Archive for the ‘necropolis’ Tag
I now have photocopies of Jacques Lauriol & Jean Guilaine’s 1964/65 dig, and some time to compare their diagrams with Paul Ambert’s. It’s worth noting that in the five years combined, only three photos can be accessed – and only then with some difficulty. And that Lauriol had to rely on a M. Gibert of Lauragel for the photo of dolmen no. 2 (Lauriol’s numbering, which jumps around without reference to any north-to-south progression.)
What kind of science were they all practicing, if photography was so absent? What was their idea of a record of events, of architecture? ( To be accurate, Auriol or was it Guilaine, does actually mention the word ‘architecture’ – it’s a rare occurence. It might be why Jean Guilaine has become one of France’s foremost writers on the prehistoric world of southern Europe – he seems to have a wider perspective over the entire prehistoric period in France . He’s also written one of the very few ‘prehistoric novels’ : ‘ Pourquoi j’ai construit une maison carrée‘. EPONA, Paris (1994)
The situation up there on the Causse seems to get more confused with every team that visits. Both of these teams – the last serious excavations, now 40 years ago – refer to all the many previous researchers in a generalised and dismissive way. And of course they never fail to take a swipe at ‘les fouilleurs clandestins’ , as if 4000 years of labour and occupation ( which is 120 generations of shepherds and farmers and hunters and plain simple poor folk ) wouldn’t have had some effect on the tombs . . .
But there seems to be little readiness to establish any sensible order in the numbering or location of the dolmens. There seems to be little serious acknowledgement of previous work – let alone a concerted effort towards building a picture of the prehistoric life that would be accessible to the general public. The overall impression I get is that of a closed group of researchers in competition with themselves. The blanket laissez-passer is ‘Le Patrimoine’ – they are doing it for the common good, for the history of us all. And beneath this shroud all manner of confusion and misinformation is allowed to proliferate.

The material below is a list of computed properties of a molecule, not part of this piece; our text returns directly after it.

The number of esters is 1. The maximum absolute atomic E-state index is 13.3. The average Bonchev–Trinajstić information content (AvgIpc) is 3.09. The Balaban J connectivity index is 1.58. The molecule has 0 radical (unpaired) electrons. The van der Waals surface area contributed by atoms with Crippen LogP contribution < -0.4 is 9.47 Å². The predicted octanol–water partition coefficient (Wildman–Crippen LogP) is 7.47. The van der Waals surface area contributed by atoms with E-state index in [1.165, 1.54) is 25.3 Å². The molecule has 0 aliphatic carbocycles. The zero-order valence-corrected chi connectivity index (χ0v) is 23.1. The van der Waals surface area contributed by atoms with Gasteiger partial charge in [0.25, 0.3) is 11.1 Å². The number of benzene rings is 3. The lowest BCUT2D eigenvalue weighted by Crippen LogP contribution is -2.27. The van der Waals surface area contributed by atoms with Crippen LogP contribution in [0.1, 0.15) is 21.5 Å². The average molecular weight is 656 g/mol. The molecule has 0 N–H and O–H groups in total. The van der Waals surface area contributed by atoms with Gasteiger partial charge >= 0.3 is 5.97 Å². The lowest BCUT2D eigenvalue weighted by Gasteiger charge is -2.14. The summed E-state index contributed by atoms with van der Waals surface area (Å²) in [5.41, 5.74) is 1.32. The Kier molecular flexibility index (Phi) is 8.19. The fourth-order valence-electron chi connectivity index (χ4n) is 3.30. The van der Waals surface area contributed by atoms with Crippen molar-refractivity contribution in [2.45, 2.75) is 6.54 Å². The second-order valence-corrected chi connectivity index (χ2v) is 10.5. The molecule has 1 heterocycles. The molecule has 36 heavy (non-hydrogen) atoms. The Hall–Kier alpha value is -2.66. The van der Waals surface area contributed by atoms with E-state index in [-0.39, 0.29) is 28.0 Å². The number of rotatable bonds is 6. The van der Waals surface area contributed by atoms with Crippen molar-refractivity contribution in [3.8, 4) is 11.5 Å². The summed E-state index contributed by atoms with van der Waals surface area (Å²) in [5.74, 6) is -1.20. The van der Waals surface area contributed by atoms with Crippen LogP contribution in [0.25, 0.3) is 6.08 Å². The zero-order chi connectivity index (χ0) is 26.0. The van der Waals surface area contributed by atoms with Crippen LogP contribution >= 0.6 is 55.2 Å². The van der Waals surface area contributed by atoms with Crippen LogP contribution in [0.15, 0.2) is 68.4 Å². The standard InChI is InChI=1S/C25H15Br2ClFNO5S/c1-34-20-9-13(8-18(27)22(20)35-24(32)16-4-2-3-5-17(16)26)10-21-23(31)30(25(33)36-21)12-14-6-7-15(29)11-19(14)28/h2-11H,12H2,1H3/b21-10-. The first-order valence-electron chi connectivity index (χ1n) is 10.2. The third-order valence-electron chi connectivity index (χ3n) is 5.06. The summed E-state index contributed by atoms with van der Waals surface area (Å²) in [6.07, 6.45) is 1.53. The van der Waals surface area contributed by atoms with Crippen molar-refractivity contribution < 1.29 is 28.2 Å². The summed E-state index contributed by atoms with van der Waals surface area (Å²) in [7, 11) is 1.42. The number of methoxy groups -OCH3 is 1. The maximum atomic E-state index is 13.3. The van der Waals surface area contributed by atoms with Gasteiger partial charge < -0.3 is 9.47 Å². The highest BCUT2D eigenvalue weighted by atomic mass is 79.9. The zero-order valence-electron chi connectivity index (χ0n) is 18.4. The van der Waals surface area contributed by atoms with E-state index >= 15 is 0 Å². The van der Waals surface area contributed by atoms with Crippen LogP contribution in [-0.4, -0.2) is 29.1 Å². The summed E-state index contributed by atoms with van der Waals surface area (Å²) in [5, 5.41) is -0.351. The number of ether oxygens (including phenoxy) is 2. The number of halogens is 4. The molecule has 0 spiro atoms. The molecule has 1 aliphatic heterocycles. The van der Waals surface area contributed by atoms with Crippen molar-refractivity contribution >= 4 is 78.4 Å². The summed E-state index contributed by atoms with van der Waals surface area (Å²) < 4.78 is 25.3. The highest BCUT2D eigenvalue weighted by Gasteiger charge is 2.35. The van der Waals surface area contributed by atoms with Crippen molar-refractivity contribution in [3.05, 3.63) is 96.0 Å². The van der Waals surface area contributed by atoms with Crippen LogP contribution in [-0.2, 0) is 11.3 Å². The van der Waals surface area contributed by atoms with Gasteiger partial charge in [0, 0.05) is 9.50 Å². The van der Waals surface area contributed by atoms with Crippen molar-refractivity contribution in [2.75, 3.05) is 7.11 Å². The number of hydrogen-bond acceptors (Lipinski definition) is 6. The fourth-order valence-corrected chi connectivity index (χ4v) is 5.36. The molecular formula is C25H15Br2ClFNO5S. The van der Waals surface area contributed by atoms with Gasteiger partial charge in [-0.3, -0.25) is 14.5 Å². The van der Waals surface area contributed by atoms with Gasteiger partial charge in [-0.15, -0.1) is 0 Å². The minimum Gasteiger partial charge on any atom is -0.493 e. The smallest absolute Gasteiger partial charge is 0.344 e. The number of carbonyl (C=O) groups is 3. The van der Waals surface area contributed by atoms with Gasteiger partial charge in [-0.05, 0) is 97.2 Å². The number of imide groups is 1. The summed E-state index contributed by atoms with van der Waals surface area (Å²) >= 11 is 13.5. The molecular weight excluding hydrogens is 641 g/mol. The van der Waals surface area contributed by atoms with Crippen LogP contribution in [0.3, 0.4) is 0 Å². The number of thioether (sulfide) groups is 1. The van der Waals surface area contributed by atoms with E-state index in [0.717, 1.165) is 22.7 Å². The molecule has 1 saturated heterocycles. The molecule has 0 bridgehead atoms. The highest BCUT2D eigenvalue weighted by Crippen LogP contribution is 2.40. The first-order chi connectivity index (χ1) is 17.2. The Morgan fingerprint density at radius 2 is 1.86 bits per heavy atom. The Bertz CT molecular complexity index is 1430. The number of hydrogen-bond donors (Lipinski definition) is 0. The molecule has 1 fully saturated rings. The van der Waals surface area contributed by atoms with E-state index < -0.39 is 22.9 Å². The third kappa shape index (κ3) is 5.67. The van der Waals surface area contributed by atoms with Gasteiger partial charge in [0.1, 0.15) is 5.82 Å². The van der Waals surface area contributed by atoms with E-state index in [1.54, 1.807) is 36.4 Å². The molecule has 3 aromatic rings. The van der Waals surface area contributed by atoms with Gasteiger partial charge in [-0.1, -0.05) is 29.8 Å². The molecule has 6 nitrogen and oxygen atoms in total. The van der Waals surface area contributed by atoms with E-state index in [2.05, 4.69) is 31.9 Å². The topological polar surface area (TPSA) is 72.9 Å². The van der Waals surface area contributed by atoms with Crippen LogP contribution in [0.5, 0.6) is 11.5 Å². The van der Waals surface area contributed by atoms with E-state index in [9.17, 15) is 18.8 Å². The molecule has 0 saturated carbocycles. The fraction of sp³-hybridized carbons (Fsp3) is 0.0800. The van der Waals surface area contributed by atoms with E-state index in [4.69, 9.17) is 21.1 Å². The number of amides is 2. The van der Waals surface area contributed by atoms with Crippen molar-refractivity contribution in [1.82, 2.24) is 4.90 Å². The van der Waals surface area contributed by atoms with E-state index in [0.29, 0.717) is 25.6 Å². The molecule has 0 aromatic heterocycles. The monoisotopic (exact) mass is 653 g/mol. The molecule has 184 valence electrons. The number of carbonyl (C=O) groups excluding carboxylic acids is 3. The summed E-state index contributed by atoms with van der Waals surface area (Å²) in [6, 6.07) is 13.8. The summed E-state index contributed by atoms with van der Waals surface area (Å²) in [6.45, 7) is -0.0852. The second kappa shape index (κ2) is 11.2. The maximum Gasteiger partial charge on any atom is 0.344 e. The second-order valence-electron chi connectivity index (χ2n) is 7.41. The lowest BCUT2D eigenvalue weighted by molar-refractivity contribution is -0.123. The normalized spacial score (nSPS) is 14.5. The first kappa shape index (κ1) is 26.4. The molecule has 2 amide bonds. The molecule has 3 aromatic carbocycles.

While trying to locate the last three dolmens of Les Lacs, I came upon this structure.
In my eagerness to locate dolmen number 4, I thought it was this. But now that I’ve had time to look at my photocopies of Lauriol & Guilaine’s drawings and diagrams, I realise it’s something else entirely. In the heat of the moment I convinced myself that it shared similaties with a very ‘old’ and ‘early’ little circular dolmenitic tomb that I had visited up on Serre Pascale.
Now I’m not so sure. In fact, I’m confused. The dolmen 1 of Serre Pascale is tiny, and has ‘hallmark’ stones of varied colour. What I found was too wide to bear a capstone. So was that a neolithic ‘cabane’ that some archaeologist has cleared, or an elaborate hoax? It seems half-set in a tumulus of 8 metres, like a dolmen, but I can find no reference to it anywhere. Which means that I now have to go back up there to find Lauriol & Guilaine’s dolmen No. 4.
There are more photos of this ‘building’ on the Unknown Structure of les Lacs page.
The dolmens of les Lacs is turning out to be a much more complicated subject than I ever imagined. A more detailed explication with diagrams, (and poorly reproduced photos of the time) of the conflicting reports is to be found on the permanent Pages, to the right, under Lacs dolmens diagrams.
The situation on the next hillside to the west – Le Bouys – with five contested dolmens, is not going to be any easier to sort out. The situation at Bois-Bas, to the west again, is likely to be hellish: it’s a necropolis of 12 to 16 tombs . . .
This hunt could have gone disastrously wrong: with my enthusiastic daughter visiting from Ireland, and my unenthusiastic wife, I nearly managed to have us stumbling around the wrong mountain all afternoon. For, when doing anything involving maps and the wilds, it is generally advisable to know where you’re actually starting from . . .
Fortunately this time, despite starting from the wrong place and aiming at the wrong place, with Jessi’s unquenchable enthusiasm plus Mary’s unerring sense of direction plus a lot of luck, we got to the dolmens.
This is La Clape in the middle-distance : it’s occitan for a stoney hill. There are 8 dolmens scattered around this acre or two of limestone and box-shrub, according to Bruno Marc in his excellent ‘Guide to Dolmens & Menhirs of Languedoc-Roussillion’ – but we only found six.
How to get there plus lots more photos and text, on the La Clape Necropolis page, right column.
The hypogeic necropolis of Anghelu Ruiu – the Red Angel – is one of the most important sites in Sardinia. It is a complex of 38 hand-cut subterranean tombs used by different cultures from 3000 to 1500 BC.